The agony and the ecstasy of New Super Mario Bros 2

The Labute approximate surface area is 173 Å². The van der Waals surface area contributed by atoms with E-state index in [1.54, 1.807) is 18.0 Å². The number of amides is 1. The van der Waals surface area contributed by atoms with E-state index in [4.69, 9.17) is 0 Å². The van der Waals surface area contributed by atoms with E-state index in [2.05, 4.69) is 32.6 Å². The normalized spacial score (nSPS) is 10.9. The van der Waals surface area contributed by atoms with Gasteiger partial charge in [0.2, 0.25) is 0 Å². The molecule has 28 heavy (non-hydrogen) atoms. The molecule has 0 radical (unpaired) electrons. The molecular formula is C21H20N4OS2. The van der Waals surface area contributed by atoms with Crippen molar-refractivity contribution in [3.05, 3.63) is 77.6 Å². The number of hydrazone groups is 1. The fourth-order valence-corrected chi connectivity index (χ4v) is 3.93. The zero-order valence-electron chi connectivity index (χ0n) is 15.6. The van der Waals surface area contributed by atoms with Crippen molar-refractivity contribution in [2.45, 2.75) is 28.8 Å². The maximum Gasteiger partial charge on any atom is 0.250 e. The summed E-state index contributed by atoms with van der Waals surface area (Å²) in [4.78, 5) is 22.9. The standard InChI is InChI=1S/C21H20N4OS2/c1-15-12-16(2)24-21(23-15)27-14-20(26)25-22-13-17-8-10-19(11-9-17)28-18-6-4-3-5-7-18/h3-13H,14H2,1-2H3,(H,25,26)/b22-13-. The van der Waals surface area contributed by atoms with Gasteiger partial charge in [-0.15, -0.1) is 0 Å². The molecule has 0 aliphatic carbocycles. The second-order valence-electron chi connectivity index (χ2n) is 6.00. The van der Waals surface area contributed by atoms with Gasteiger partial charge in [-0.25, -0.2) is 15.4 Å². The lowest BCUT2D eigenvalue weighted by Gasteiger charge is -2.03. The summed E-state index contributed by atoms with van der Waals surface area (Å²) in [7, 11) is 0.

first_imgNew Super Mario Bros. 2, which was recently released for the Nintendo 3DS, is a brief, but inescapably accurate portrayal of everything that works and does not work with the 3DS. On the surface it’s YAMG (yet another Mario game) and it stays remarkably true to the formula.Since the 1988 release Super Mario Bros. 3, Nintendo has known exactly what gamers want from a 2D Mario game — the raccoon suit, the fire flower, bricks you smash by jumping, and a few swimming levels. The company has done an incredible job at keeping this formula interesting through many different iterations and platforms, but ultimately they know what people expect, and just how far things should be pushed before the natives get restless. The team also knows just what concoction brews up the secret sauce: that perfect Mario jump, the ideal degree of difficulty for all members of the family, and exactly how to introduce players to new perks and mechanics.Depending on your perspective this can be a good or bad thing. After all, Nintendo has managed to innovate without reinventing, to modernize without displacing our nostalgia, and to attract new players without losing the long-time fans. Depending on your perspective, this could be the sign of a company that doesn’t want to kill the golden goose or one that’s too complacent to survive in an ever-changing industry that thrives on creative destruction.One of the important aspects of a franchise that holds so many things constant is that the smallest changes can feel ever so important. While playing New Super Mario Bros. 2 I’ve been downright gleeful every time I get the gold flower, which turns Mario into a veritable King Midas. I’ve also been suspiciously eying the persistent coin counter, which gives me a virtual pat on the back every time I collect 1,000 new coins, reminding me both of the hard work I’ve done collecting them and the additional hours of my life that I’ve invested in jumping Mario into the same bricks and over the same koopa troopas.One of the most lackluster aspects of the otherwise extremely polished game is the 3D. This isn’t anything new for 3DS owners: the 3D perspective is unnecessary, uncomfortable and, unlike Super Mario 3D LandC$27.99 at Amazon, there are no times when 3D viewing is required to unlock a puzzle. I was able to play through long stretches of the game just as if I was still on my trusty DS Lite, having totally forgotten that 3D was even available.Not surprisingly, New Super Mario Bros. 2 is another fine addition to the franchise. The game has a new gold-obsessed Coin Rush mode, Mega (think 50-foot-tall) Mario is shockingly amusing the first time you get the power-up, and the game is still perfectly balanced. Like the other recent games, coins and lives are thrown at you with such reckless abandon that they lose all meaning. The stages are all ones we’ve seen before, and the game will not hesitate to pat you on the head and hold your hand if you have problems. Perhaps this biggest change with this release was that this game was not delivered to me as a cartridge, but as a download through the 3DS eShop.So yes, New Super Mario Bros. 2 is exactly what it sounds like, and the problems with both Nintendo and the 3DS remain unaddressed.last_img

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